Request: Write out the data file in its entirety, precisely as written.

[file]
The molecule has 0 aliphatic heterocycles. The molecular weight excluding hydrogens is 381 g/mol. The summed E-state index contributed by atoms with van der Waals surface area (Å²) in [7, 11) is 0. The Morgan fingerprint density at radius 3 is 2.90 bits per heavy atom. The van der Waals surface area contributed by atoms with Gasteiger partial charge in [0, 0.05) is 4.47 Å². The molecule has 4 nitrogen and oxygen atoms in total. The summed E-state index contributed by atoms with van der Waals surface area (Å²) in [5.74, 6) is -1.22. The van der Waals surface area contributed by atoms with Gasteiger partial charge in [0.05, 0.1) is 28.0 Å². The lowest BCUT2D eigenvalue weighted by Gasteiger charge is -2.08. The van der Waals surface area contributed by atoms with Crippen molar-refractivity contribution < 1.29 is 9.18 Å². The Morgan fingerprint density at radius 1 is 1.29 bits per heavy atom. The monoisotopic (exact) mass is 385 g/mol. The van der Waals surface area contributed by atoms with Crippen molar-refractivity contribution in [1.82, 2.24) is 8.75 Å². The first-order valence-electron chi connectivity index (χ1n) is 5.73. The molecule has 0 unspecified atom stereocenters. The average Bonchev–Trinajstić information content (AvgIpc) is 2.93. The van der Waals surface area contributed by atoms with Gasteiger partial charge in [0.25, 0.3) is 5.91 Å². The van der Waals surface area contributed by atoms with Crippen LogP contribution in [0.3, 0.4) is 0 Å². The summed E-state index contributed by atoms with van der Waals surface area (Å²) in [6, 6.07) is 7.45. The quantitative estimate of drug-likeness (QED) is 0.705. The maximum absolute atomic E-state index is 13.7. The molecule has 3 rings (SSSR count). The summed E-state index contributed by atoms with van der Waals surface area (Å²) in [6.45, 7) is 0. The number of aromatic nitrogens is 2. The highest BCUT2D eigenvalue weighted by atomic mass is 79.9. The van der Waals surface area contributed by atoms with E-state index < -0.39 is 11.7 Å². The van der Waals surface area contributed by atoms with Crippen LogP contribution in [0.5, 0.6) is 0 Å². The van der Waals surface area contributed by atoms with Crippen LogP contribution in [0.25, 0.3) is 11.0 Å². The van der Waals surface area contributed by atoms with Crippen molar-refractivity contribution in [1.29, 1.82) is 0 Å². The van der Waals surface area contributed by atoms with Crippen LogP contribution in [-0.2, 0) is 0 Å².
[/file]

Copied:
The molecule has 0 aliphatic heterocycles. The molecular weight excluding hydrogens is 381 g/mol. The summed E-state index contributed by atoms with van der Waals surface area (Å²) in [7, 11) is 0. The Morgan fingerprint density at radius 3 is 2.90 bits per heavy atom. The van der Waals surface area contributed by atoms with Gasteiger partial charge in [0, 0.05) is 4.47 Å². The molecule has 4 nitrogen and oxygen atoms in total. The summed E-state index contributed by atoms with van der Waals surface area (Å²) in [5.74, 6) is -1.22. The van der Waals surface area contributed by atoms with Gasteiger partial charge in [0.05, 0.1) is 28.0 Å². The lowest BCUT2D eigenvalue weighted by Gasteiger charge is -2.08. The van der Waals surface area contributed by atoms with Crippen molar-refractivity contribution < 1.29 is 9.18 Å². The Morgan fingerprint density at radius 1 is 1.29 bits per heavy atom. The monoisotopic (exact) mass is 385 g/mol. The van der Waals surface area contributed by atoms with Crippen molar-refractivity contribution in [1.82, 2.24) is 8.75 Å². The first-order valence-electron chi connectivity index (χ1n) is 5.73. The molecule has 0 unspecified atom stereocenters. The average Bonchev–Trinajstić information content (AvgIpc) is 2.93. The van der Waals surface area contributed by atoms with Gasteiger partial charge in [0.25, 0.3) is 5.91 Å². The van der Waals surface area contributed by atoms with Crippen LogP contribution in [0.3, 0.4) is 0 Å². The summed E-state index contributed by atoms with van der Waals surface area (Å²) in [6, 6.07) is 7.45. The quantitative estimate of drug-likeness (QED) is 0.705. The maximum absolute atomic E-state index is 13.7. The molecule has 3 rings (SSSR count). The summed E-state index contributed by atoms with van der Waals surface area (Å²) in [6.45, 7) is 0. The number of aromatic nitrogens is 2. The highest BCUT2D eigenvalue weighted by atomic mass is 79.9. The van der Waals surface area contributed by atoms with E-state index < -0.39 is 11.7 Å². The van der Waals surface area contributed by atoms with Crippen LogP contribution in [0.5, 0.6) is 0 Å². The van der Waals surface area contributed by atoms with Crippen LogP contribution in [0.25, 0.3) is 11.0 Å². The van der Waals surface area contributed by atoms with Crippen molar-refractivity contribution in [1.29, 1.82) is 0 Å². The van der Waals surface area contributed by atoms with Crippen LogP contribution in [-0.2, 0) is 0 Å².